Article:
The interior design, John said, takes full advantage of the river views, so windows with subtle treatments naturally are everywhere as are walkouts to two patios, one that's screened and large enough for a party crowd.
There are two star spaces on the first floor: the living room/kitchen/dining space and the master suite, all of which were decorated with all-new furnishings in an "equine light" theme by Erin Tuemler, founder of Interior Design Consulting of Bellevue.
One big space
Guests pick up the dramatic view of the Ohio River Valley upon entering the house, but they might be drawn first to the chandelier dangling from the 23-foot-high, false-beamed and vaulted ceiling in the living room. Designed by Ralph Lauren, the polished chrome piece is 5 feet wide and features three circular tubes of ascending circumference held together with leather straps and stirrup-motif supports.
Columns sheathed in manmade cultured stone, flooring changes from white oak to polished travertine tile and a 20-foot-long, quarter-circle island made of Brazilian granite that seats nine divide the open space into its three rooms. A smoky-gray cupboard with an imbedded television divides the kitchen from John's spacious bourbon and wine room.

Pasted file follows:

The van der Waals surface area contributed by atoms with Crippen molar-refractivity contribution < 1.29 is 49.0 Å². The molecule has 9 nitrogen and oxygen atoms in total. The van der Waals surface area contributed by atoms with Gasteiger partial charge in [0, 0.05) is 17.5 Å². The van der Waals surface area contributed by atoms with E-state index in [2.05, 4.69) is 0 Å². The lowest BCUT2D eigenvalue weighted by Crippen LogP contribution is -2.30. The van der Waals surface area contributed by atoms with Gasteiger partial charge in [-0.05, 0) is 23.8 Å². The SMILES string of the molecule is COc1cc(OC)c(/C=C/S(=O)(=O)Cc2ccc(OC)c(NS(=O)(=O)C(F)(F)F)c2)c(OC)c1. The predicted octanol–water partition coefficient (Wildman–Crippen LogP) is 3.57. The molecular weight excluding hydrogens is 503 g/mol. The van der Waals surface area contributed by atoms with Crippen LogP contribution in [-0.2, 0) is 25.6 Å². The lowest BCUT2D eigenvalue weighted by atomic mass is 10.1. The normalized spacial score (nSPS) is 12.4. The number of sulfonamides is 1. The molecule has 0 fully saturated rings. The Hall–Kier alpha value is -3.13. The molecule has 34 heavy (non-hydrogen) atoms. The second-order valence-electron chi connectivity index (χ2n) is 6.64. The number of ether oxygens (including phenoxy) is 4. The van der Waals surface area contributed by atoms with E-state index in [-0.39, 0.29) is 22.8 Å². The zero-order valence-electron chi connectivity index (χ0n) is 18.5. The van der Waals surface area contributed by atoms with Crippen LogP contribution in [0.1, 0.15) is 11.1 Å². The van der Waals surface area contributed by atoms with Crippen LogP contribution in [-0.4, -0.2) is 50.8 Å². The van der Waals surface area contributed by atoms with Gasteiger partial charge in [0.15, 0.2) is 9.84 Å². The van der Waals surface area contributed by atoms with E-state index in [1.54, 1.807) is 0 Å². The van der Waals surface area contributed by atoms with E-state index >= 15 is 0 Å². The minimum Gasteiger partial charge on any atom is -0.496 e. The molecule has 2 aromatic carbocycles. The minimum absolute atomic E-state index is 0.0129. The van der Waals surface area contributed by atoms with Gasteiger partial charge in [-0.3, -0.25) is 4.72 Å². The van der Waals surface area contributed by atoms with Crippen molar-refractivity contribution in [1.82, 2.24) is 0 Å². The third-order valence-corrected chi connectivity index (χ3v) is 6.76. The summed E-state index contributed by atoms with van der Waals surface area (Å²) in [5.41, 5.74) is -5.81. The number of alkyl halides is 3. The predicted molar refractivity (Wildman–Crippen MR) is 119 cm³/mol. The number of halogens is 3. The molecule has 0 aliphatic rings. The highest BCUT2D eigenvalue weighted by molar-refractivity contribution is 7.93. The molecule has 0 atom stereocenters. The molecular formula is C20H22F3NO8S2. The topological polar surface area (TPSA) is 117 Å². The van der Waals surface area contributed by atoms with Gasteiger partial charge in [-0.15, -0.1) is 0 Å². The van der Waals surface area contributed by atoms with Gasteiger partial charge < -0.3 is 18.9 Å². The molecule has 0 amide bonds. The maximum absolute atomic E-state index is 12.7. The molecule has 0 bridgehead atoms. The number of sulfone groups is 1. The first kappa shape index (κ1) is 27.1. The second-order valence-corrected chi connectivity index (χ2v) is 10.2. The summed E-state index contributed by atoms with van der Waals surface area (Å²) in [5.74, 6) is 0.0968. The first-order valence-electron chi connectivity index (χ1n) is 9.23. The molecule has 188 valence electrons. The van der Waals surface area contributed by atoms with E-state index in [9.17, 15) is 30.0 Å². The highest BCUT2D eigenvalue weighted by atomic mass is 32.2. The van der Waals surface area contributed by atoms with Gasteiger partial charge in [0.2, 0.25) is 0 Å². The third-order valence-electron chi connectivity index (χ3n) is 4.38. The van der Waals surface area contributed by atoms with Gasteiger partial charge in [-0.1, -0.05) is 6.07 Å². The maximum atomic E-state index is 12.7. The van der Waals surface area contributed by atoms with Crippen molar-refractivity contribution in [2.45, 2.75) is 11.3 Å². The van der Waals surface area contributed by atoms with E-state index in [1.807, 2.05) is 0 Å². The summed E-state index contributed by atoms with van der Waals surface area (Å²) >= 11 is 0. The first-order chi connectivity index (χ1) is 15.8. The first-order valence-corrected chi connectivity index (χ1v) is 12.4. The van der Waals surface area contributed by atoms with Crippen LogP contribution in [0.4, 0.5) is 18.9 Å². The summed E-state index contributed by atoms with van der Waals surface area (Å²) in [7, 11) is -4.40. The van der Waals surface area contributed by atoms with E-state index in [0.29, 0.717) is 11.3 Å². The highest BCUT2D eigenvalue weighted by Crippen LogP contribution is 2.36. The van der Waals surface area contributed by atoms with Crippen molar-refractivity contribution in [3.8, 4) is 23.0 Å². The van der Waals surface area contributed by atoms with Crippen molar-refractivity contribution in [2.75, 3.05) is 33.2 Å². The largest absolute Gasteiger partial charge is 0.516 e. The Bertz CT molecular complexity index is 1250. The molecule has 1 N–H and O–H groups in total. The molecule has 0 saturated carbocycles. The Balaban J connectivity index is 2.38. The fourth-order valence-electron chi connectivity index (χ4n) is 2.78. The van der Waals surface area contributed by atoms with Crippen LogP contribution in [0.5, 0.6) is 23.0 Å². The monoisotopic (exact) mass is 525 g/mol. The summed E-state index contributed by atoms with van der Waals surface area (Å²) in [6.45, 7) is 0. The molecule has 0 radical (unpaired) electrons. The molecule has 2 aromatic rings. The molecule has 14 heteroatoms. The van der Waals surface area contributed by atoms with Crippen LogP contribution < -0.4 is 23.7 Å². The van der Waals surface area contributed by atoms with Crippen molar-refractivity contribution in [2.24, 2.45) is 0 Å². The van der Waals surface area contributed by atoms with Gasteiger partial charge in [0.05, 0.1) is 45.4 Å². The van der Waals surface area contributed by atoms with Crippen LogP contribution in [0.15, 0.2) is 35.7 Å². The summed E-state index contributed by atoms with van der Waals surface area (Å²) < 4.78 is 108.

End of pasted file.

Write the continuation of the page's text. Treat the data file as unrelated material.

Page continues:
It's a lot to look at, but the eye tends to return to the windows in the living room and beyond the 14-seat table in the dining room.
"The view was always the main focal point of the design," Tuemler said. "We wanted to highlight that with what we did."
John's favorite spot to watch is at about 11 o'clock out the windows.
"The sun rises right there in the dip of that ridge," he said, pointing out the dining room window. "It's beautiful."
The master suite
Dana, who grew up riding horses in Anderson Township and graduated from Turpin High School and Xavier University, took over our tour when it came time to view the master bathroom.
Large enough to hold two games of Twister, it features a granite-encased soaking tub with a view of Rivers Pointe Stables through windows whose built-in shades go up and down at the touch of a button.
Dana's personal vanity includes a makeup station with a poofy, white faux fur seat, and the hardware on her drawers sparkle with inlays of gem-like bling. Stone dominates the decor, but soft wood trim around the windows creates the subtle horse-barn ambience the Toebbens desired, as do the wood beams of the master bedroom's coffered ceiling.
See it yourself
The Toebbens will host a VIP tour 5-9 p.m. on Aug. 25. Tickets cost $100 and are being sold in advance only. Tickets for the Aug. 26 and 27 tours are $15 in advance, but $35, at-the-door tickets will be sold if they are available.
The house is not accessible to wheelchairs, and strollers are not allowed. Order Tour for the Cure tickets at eventbrite.com (search: Cincinnati/All Dates).
There is no parking on site. Shuttles will run from Northbend Park & Ride off Petersburg Road (Ky 20), just south of Interstate 275 near the Cincinnati/Northern Kentucky International Airport.